AARP Home » AARP Blog » AARP »Volunteering »How To Start Your Own Volunteer Adventure
Volunteering Print Print

How to start your own volunteer adventureWhile showering one Tuesday morning, I had an epiphany.

This enlightened thought inspired me to travel through the forty-eight contiguous states in forty-eight weeks doing volunteer, service, and charity work. The main goal was to promote a “service-to-others” lifestyle by lending a hand to people and organizations of all ages, backgrounds, and affiliations.

While the “ah-ha” moment came all at once, getting to that point took several months to figure out what I loved to do and how each of those things worked together.

Here are some ideas to get you to your own epiphany and out the door on a volunteer adventure:

Get started today.
When I was on the road, I would get emails from individuals wanting to do exactly what I was doing. The thought of traveling across the country, doing giant acts of service, and meeting interesting people carried with it a romantic, Hemingway-type of notion that this was “truly” living. It was amazing to me that when I would respond by asking the person if they were involved with any volunteer activities in their own community, their reply would often be, “no.”

Trust me, if you are not helping out in your own community, you will probably not be helping out in other communities. Start today by getting involved wherever you might be.

Like Theodore Roosevelt once said, “Do what you can, with what you have, where you are.”

Write it down.
Honestly, right after the “epiphany in the shower” moment, I actually dismissed the idea as being stupid and impractical.

My mind was flooded with questions and doubts, challenging the validity of the journey.

  • How can I afford to do this?
  • Where will I find places to volunteer?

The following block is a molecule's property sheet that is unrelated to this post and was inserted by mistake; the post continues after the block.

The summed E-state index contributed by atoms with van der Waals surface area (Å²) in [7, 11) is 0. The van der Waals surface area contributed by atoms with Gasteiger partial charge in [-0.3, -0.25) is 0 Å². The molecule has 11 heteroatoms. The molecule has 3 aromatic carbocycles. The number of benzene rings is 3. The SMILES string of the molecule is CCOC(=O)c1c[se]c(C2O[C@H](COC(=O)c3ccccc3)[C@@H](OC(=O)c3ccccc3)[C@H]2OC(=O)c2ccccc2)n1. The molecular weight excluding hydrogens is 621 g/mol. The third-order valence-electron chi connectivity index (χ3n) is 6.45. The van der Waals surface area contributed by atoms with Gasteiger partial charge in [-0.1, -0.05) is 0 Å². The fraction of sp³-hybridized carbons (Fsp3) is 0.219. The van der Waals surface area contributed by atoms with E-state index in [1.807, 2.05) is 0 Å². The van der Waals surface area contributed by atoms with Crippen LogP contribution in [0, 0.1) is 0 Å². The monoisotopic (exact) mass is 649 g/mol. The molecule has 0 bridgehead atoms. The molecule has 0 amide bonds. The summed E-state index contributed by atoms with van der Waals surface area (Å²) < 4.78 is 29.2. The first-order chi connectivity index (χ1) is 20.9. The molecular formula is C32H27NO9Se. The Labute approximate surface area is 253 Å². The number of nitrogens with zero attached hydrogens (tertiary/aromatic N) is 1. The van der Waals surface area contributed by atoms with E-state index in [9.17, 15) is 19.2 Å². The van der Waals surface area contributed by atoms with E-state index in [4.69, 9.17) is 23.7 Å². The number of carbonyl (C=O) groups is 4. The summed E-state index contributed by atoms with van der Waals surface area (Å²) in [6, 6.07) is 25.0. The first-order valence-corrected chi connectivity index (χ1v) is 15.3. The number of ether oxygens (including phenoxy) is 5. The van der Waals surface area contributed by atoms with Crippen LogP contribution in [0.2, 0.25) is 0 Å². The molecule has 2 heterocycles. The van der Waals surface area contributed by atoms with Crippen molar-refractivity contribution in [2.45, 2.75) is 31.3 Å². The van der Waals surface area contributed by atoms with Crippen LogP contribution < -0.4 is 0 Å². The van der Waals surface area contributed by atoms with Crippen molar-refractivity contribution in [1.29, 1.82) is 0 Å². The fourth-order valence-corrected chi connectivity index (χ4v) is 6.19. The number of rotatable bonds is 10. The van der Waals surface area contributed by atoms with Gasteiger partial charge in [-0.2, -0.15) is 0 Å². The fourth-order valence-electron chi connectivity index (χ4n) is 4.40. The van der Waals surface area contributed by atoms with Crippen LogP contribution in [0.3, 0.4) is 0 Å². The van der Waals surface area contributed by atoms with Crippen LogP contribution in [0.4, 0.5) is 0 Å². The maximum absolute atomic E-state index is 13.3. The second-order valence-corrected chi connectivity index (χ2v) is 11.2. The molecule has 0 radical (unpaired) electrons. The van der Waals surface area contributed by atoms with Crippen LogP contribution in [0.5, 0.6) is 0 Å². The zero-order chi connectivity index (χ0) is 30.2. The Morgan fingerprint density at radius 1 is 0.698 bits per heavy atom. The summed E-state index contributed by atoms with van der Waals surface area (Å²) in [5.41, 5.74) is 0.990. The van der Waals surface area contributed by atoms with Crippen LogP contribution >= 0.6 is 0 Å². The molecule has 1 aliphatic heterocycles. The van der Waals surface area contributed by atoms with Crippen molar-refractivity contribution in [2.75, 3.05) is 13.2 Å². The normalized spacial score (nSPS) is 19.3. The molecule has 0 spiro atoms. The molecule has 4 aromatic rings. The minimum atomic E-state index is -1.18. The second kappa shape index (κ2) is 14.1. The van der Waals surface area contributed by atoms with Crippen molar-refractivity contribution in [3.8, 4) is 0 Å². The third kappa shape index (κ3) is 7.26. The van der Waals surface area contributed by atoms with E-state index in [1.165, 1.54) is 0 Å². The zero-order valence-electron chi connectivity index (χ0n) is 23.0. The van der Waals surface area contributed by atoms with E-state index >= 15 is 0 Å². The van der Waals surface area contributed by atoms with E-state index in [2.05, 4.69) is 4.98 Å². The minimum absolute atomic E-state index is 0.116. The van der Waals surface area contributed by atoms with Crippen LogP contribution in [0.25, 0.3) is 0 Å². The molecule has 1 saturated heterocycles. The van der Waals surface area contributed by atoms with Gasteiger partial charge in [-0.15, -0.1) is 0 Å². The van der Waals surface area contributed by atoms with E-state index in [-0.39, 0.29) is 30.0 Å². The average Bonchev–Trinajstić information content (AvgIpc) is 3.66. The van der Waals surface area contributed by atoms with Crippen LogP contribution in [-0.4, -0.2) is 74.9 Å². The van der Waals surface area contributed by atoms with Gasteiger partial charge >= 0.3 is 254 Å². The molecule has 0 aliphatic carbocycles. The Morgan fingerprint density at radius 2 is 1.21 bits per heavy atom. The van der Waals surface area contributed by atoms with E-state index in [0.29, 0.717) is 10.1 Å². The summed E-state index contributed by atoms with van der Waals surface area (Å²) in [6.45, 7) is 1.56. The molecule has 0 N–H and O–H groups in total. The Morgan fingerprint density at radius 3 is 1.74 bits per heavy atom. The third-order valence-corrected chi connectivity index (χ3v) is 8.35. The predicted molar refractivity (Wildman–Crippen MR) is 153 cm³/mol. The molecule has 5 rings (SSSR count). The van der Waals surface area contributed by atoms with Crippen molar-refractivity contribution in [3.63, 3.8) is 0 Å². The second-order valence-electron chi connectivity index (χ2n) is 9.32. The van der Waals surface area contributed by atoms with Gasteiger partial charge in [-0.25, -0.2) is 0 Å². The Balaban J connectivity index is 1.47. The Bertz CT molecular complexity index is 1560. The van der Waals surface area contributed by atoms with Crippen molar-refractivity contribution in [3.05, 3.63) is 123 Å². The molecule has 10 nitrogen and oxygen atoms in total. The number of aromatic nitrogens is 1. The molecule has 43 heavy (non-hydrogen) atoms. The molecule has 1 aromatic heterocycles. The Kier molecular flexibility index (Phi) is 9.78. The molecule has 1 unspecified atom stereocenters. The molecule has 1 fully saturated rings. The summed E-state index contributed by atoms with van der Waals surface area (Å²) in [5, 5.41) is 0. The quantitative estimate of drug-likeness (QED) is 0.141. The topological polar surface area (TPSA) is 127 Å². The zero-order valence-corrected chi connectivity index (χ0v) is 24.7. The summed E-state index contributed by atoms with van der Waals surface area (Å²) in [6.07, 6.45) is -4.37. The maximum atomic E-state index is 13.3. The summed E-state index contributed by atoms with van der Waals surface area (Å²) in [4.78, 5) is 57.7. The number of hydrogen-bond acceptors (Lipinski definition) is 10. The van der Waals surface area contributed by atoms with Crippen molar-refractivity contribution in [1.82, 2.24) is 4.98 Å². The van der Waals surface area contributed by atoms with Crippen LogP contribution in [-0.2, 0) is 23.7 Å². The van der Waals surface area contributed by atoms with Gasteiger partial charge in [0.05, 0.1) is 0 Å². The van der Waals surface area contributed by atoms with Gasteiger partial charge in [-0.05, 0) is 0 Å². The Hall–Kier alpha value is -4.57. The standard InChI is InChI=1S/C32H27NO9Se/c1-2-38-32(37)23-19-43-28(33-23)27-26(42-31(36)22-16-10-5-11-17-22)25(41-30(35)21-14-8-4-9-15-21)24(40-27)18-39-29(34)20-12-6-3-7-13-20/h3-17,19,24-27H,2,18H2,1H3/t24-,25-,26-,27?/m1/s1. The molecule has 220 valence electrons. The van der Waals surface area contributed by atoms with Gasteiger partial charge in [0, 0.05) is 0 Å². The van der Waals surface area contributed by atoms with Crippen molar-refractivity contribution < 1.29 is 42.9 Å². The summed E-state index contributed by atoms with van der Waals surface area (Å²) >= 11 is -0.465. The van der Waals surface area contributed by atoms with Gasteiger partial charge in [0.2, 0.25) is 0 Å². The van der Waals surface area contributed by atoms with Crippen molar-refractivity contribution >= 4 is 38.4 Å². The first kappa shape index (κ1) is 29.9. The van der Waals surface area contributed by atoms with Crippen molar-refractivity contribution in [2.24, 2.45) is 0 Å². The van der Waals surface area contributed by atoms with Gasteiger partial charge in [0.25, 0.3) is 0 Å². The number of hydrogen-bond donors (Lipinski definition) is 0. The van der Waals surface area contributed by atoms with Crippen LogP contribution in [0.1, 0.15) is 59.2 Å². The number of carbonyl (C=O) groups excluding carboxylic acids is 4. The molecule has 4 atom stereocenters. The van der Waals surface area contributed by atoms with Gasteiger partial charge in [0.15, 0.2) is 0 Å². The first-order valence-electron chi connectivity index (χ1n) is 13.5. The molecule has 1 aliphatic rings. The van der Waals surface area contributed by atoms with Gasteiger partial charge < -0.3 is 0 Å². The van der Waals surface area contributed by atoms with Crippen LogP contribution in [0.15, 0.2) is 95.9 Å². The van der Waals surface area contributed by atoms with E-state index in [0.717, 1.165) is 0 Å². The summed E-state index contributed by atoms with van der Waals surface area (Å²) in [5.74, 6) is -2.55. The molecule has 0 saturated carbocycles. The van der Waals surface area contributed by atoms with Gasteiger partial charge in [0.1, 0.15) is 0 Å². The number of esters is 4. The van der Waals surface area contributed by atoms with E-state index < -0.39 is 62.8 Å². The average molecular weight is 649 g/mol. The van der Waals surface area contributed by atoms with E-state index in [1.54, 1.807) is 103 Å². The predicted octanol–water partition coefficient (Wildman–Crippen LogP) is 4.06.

• What about my personal safety?

 

These are all valid concerns — and it wasn’t until I wrote down what I was trying to accomplish that things really started to come together. I didn’t write out a thousand page dissertation, but I did use a handful of bullet points to keep me focused and on the right track.

Begin with the basics:

  • What is my mission?
  • Why do I want to do this?
  • How will I know if I’m succeeding?
  • Who do I want to help?

 

There is something about having your adventure stare back at you from a sheet of paper. I don’t know what it is, but somehow, it makes it more attainable. Having your journey written out also helps when sharing your vision with others.

Try something new.
I’m a variety person. I simply don’t like to do the same thing over and over. This was apparent as I travelled along, working together with environmental services, animal rescues, soup kitchens, knitting groups, art foundations, elderly care, and everything in between.

What I learned from serving in all these different settings is that I have something to offer each one. Really, it just takes a willing person with a good attitude asking the question, “what can I do to help?”

In this day and age, there are so many resources available to help you find a place to serve, like AARP’s Create The Good. It’s a great place to start your search as they offer volunteer opportunity listings along with “how-to” guides to get involved with almost aspect of serving in your community.

The next question is: What are you waiting for?

tell us whatYOU THINK


Please leave your comment below.

You must be signed in to comment.

Sign In | Register